March continues her drama and bluster and the forsythia outside my kitchen window stands taller than two tall men, one atop another, and it shines like the sun and startles me out of my slump. It sprinkles its golden stars around my deck, I collect them like stones and follow the random trail they make amid the brown wet mess of things. I'm Gretel and the way out of this foggy forest is marked by silky stars if I only follow them. Each one whispers me a little greeting and a story of what's to come. I'm weeks away from the cherries and their whipped cream sundae splendor; months from the rhododendrons and their pert mountains of impossible brightness; more months from the daisies and the peonies, the roses and the other things that thrive in the hot light of summer. For now I'll collect these brave gold stars, the good student that I am, and remember to walk one petal at a time and take them as they come. March might try to blow me to greener pastures and to frolic with the lambs, but I have more than enough left of the sodden plodding to gain my legs for the strength of summer. The forsythia told me so. It's the law.

Here's what Jack said about this: I like too many things and get all confused and hung-up running from one falling star to another till I drop. This is the night, what it does to you. I had nothing to offer anybody except my own confusion. I can't be sure he had forsythias in mind when he wrote this. In fact I'm quite sure he didn't. But he might have if he had come and looked out my kitchen window on such a day as this and wished the spring would wait. He might have. He might have run outside and gathered all the falling stars on my deck and run about the yard exclaiming. He definitely would have drunk the half a bottle of red wine on my counter that I opened months ago to make beef stew. I think sometimes he might have been a bit of a spaz and maybe not the best house guest.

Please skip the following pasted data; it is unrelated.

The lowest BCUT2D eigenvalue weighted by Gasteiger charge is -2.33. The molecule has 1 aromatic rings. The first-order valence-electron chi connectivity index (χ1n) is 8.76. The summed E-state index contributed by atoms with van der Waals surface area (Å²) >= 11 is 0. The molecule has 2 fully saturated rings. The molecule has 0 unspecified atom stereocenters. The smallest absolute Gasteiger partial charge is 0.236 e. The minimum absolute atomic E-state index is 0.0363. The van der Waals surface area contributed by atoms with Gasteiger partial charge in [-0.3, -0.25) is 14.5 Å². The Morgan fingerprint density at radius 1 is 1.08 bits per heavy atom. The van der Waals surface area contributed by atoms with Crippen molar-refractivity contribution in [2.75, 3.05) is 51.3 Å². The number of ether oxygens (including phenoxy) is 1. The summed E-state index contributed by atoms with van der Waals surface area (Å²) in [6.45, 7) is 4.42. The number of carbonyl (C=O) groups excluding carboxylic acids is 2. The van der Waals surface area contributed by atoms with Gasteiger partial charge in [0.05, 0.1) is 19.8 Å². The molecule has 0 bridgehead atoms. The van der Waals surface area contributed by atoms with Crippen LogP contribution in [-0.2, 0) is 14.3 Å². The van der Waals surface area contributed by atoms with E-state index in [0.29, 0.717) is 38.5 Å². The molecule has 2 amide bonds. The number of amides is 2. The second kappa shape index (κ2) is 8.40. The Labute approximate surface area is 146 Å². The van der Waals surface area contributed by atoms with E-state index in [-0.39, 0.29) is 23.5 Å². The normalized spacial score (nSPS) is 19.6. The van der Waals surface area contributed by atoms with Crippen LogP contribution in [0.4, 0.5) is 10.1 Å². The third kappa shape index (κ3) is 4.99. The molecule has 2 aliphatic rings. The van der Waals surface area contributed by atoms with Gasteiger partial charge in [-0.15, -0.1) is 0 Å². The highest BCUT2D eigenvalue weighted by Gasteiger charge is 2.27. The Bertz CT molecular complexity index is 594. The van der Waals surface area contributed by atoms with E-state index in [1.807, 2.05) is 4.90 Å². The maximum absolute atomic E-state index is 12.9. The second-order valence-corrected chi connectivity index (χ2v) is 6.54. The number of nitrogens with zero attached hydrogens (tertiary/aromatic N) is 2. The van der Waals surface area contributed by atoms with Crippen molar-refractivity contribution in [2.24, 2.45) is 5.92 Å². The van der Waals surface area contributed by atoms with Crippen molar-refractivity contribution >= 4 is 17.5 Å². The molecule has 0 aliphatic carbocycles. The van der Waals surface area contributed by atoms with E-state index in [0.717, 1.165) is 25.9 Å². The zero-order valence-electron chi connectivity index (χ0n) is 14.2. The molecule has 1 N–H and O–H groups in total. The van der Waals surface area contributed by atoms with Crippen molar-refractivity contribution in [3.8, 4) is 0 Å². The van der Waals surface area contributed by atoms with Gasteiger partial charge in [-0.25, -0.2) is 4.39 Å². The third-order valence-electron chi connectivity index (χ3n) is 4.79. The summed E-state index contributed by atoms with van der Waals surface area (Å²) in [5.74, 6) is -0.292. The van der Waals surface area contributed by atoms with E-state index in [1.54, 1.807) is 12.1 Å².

But we might have had some things to discuss in the confusion of March with the forsythia blooming its falling stars.
Forsythia from my kitchen window. Look closely for the falling stars.

*Some of this sentence is true.

**Like catch every blessed virus that goes through the place and alternate vomiting and coughing by the week. It's like they line them up in the lunch room: "OK people! We want all respiratory ailments on the right. Dysentery and gastroenteritis - get in your line over there! Novelty viruses, rare Asian strains of things go stand on the blue square. The blue square!")

***I'm allowed to joke about such things. Ask me why.

****Actually, it's probably because he was here visiting Allen Ginsberg while A.G. was doing his whole skid row lumberjack stint up here and I read a 900 page biography of Allen Ginsberg while my Hooligan was a baby (all those newborn nights!) and believe you me, it contained more than enough detailed information to convince me that Allen Ginsberg was annoying as all hockey sticks and that might be why Jack left, too.